This attack exploits a portion of data binding capability within Grails. Versions 5.2.1, 5.1.9, 4.1.1 and 3.3.15 have been patched to protect against this vulnerability.
Ronald Dehuysser, founder and primary developer of JobRunr, a utility to perform background processing in Java, has released version 5.1.6 with support for Micrometer Metrics that now exposes recurring jobs and number of background job servers.
An early-access release of JReleaser, a Java utility that streamlines creating project releases, has been made available featuring a fix to an issue in Gradle where a property wasn't properly checked before accessing it.
The Apache Software Foundation has provided milestone and point releases for Apache Tomcat.
Tomcat 9.0.65 available features: a fix for CVE-2022-34305, a low severity XSS vulnerability in the Form authentication example; support for repeatable builds; and an update of the packaged version of the Tomcat Native Library to 1.2.35 that includes Windows binaries built with OpenSSL 1.1.1q. Further details on this release may be found in the changelog.
Apache Tomcat 10.1.0-M17 (beta) available features: an update of the packaged version of the Tomcat Native Library to 2.0.1 that includes Windows binaries built with OpenSSL 3.0.5; support for repeatable builds; and an update of the experimental Panama modules with support for OpenSSL 3.0+. Apache Tomcat 10.1.0-M17 is an alpha milestone release to provide developers with early access to the new features in Apache Tomcat 10.1 release train. More details on this release may be found in the changelog.
TornadoVM, an open-source software technology company, has announced that developers may still install TornadoVM on the Apple M1 architecture despite Apple having deprecated OpenCL.
JBCNConf 2022 was held at the International Barcelona Convention Center in Barcelona, Spain, this past week featuring many speakers from the Java community who presented talks and workshops.
This news story has been updated to include the definition of the acronym PSU (Patch Set Update) in the Liberica JDK section.
Today in Tech
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Last week brought the story of a group of crypto enthusiasts who paid well over the going rate for a rare sci-fi book, then proposed encoding scans of all its pages in a blockchain before making and selling NFTs of them. To guarantee their rarity the book was then to be burned. Aside from the questionable imagery surrounding book burning in general, one of the sources of mirth in the story was their mistaken idea that in buying a copy of a rare book they had also acquired its copyright rather than simply paying too much for a book.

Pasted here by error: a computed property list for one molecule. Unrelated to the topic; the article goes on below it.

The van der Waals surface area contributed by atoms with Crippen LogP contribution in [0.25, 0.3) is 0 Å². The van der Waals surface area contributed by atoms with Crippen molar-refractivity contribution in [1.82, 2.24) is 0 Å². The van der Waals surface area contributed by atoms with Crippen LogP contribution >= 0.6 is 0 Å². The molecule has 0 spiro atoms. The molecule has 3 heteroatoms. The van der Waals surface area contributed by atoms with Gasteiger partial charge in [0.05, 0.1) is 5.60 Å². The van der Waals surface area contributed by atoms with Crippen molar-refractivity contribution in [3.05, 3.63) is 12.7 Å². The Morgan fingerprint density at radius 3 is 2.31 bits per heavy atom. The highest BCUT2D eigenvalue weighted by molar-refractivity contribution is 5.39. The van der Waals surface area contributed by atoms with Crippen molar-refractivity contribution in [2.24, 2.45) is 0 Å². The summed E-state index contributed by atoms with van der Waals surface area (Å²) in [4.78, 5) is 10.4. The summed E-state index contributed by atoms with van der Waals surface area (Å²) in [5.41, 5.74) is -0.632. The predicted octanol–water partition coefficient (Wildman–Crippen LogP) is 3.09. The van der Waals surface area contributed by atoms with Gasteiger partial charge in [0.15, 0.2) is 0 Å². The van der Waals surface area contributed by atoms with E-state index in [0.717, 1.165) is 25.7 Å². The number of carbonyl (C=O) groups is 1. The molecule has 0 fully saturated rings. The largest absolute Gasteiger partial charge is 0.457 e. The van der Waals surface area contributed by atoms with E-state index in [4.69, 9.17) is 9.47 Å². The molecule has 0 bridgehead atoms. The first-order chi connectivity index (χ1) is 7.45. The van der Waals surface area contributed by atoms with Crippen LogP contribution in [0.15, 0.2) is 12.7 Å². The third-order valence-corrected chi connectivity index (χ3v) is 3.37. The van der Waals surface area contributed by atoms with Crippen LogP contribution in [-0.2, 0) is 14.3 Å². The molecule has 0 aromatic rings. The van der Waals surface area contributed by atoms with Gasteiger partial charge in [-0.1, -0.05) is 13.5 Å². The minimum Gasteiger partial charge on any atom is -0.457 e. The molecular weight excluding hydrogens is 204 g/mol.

It’s an excuse for a good laugh, but it’s also an opportunity to talk about copyright as it affects our community. I’m not a lawyer and I’m not here to give legal advice. Instead this is based on the working knowledge gathered over decades working in the content publishing industries.
Copyright is a subject that continually does the rounds in our community, as we talk about open-source licenses, about DRM, freedom of availability for scientific papers, or over-litigious content owners. While often seen in open-source circles as working against our interests, copyright itself is a powerful tool that provides the bedrock upon which the very notion of open-source is built.
When somebody creates something, it is their physical property. Write something on a piece of paper, print it in a book, and you can sell the book. Intellectual property extends this idea of ownership beyond the physical — as well as owning the piece of paper you wrote on you also own the specific artistic manifestation of its text.
You can print as many copies of it as you like and sell them under your own terms, and most importantly you can mount a legal challenge to anyone trying to print their own copies. This is the realm or copyright that probably causes most consternation, as depending on your viewpoint it’s the most valuable aspect of copyright, as well as the most abused.
As a content creator, you automatically own the copyright on your work. That’s a powerful thing to own, but equally powerful is the ability to transfer that ownership. For example, the words flowing from my keyboard to make this piece are mine, but I’m transferring their ownership to Hackaday in return for the almighty dollar so this story’s copyright is owned by them. But it’s in that right that we find the very basis of open-source, because as well as simply assigning ownership to somebody else you can also selectively assign rights to third parties. The various open-source licenses are simply documents that provide a convenient pre-written form with which to do this.